“Not to be Believed”

I propose this is not an accurate appreciation of the nature and wisdom of the heart. On the contrary, to meet the world with a closed heart I do myself a great disservice, a grievous wrong doing. If my heart is closed, the vast and ineffable wisdom it affords me is obscured at best, and completely veiled and inaccessible at worst. Without wisdom such as that of the omniscient Heart, how will I recognise the true intention of those who arise in my world? What’s more, with such a closed heart Life has no option but to bring into my world the very people, situations, and experiences—painful or otherwise—necessary to shake me out of my slumber and spiritual coma. Sometimes the only way to bring someone back from slipping into a coma—or to wake them from a powerful nightmare—is to slap them on the face, or throw a bucket of cold water over their face. If someone brought us back from our slip into unconsciousness in this way, we would ultimately thank them, would we not? Despite the momentary and relative pain or discomfort it may have caused us.

If you recall or refer to what I have shared on the Law of Forgiveness, you may already understand that, according to this Law, forgiveness is not the acknowledgement and subsequent acceptance of a wrong-doing, of a something a person has done to me. Rather it is the deep and duality shattering realisation that nothing ever happened, and that my experience of life is not happening to me rather it is emerging through me—through that which I Am (The I AM THAT I AM within “me”). Thus it is impossible to not forget. How can I remember that which never transpired? What never transpired was the illusion that the world around me was being anything other than a mirror of my own yet-to-awaken consciousness. To re-member is to recall to mind, derived from Latin memor which is to be mindful. To be mindful is to be conscious or aware of something. Yet how can I, in my right mind, be conscious and aware of something that does not exist, something that has no basis in reality? To be conscious of something that is not there is the definition of an hallucination or delusional psychosis.

If I have truly forgiven a person for the apparent grievance they seemingly caused me to feel, forgetting the whole ordeal is not only unavoidable but simply delightful. Oh, the joy of being truly free of the ill-conceived past maintained by my Self-unconsciousness. To the degree I am free of my foggy delusions of the apparent past, is the degree to which the I am free in every moment of the need to try to control and avoid being confronted by my apparent future.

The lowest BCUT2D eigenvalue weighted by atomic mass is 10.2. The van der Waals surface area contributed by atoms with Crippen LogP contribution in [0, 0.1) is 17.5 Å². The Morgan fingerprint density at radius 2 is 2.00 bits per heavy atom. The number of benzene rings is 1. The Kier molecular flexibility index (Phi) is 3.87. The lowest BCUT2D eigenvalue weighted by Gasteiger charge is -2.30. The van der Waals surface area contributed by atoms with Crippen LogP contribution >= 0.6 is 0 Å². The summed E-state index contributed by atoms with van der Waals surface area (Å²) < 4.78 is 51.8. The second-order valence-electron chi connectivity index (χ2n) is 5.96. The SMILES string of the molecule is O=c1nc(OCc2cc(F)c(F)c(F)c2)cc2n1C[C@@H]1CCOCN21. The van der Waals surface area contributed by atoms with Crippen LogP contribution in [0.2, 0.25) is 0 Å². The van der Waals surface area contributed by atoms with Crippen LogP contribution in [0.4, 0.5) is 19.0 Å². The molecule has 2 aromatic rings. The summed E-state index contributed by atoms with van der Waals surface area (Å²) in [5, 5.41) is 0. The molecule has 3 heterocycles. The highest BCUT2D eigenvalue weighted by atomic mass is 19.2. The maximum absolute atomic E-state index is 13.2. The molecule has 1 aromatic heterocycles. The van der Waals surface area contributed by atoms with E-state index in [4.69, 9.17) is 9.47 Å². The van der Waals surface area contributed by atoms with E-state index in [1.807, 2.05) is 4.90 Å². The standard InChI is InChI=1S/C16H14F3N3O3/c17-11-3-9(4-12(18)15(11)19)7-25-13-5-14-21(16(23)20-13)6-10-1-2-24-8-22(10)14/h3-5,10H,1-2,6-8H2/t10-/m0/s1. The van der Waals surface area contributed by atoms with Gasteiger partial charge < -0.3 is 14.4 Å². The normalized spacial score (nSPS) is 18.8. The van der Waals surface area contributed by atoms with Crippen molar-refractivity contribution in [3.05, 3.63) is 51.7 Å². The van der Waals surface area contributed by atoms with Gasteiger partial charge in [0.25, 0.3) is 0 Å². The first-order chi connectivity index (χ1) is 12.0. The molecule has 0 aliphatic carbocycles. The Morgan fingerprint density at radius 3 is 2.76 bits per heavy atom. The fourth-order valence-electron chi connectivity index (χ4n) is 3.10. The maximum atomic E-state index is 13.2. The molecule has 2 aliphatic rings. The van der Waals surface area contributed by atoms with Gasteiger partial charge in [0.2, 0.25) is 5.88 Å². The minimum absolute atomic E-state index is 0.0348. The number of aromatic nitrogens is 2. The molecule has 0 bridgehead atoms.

In my experience, if I truly forgive someone who behaved in a life-taking way toward me, there are three most likely consequences:

1) That person ceases to behave in the same way toward me. They may or may not continue to behave in similar life-taking ways with other people, but in my world such behaviour will cease. I have experienced this in numerous situations with a multitude of people. My unconscious affinity for their shenanigans has been vanquished. It has verily vanished forever. To vanquish, in this regard, is to demolish. In Latin moliri is to build or construct, referring also to a massive structure. To de-moliri is to tear down the massive dualistic constructs I had built in my mind; constructs that until the moment of absolute forgiveness—of clear wisdom and insight—were obscuring my view of myself and of the world.

2) The person ceases to be a participant in my world or realm. They simply take flight like a bird migrating toward circumstances more suited to its predisposition, and moves out of the kingdom. They head off to other territories; to participate in the world of people who resonate with where they are at in ways I no longer do or can.

The Whirlpool Galaxy (Spiral Galaxy M51, NGC 5...

(Photo credit: Wikipedia)


3) They might show up again in my kingdom—my sovereign realm—and yet the wisdom of the clear light in my heart gives me immediate and clear perception of their ways, their motivations, and their ill intent if they come with any. Here and now, without reference to the past. Because I relate to them with forgiveness, I have no past with them; we have no history. Yet here and now, I see their essence as it is—a bright luminous star—and I see their mal-intent, as it is, like a shadow cast before them. As a result, I lovingly (without judgement nor criticism toward them) do not grant them right of entry into my kingdom (which resides within). I might choose to ask them to leave, I might use my two feet to move away from them, or whatever course of action is necessary to not enter into a life-degrading relationship in which they can play out their malicious behaviours. If they have sufficient presence of mind, I may explain to them they are most welcome in my world as and when they approach me with the love and respect my realm requires of all those who enter herein.

To reiterate, in this third scenario, it is not necessary for me to actively and consciously remember (re-member) my past with this person. Here and now, I have no history with them. I have no history, full stop. Thus I meet them afresh, and in that moment the living all-knowing intelligence within my sacred heart of hearts will recognise the most appropriate (life-giving) way to handle their approach and emergence in my world. I will instantly know the most life-giving course of action, and in this way I will not fall victim to—be experientially subjected to the effects of—my own unconsciousness in such a situation again.

Such is the mystery of truly forgiving and forgetting.

Please comment if you have any questions.

I also explore forgiveness extensively in my award winning book [amazon_link id=”1877492000″ target=”_blank” container=”” container_class=”” ]Peace, Power, and Presence[/amazon_link]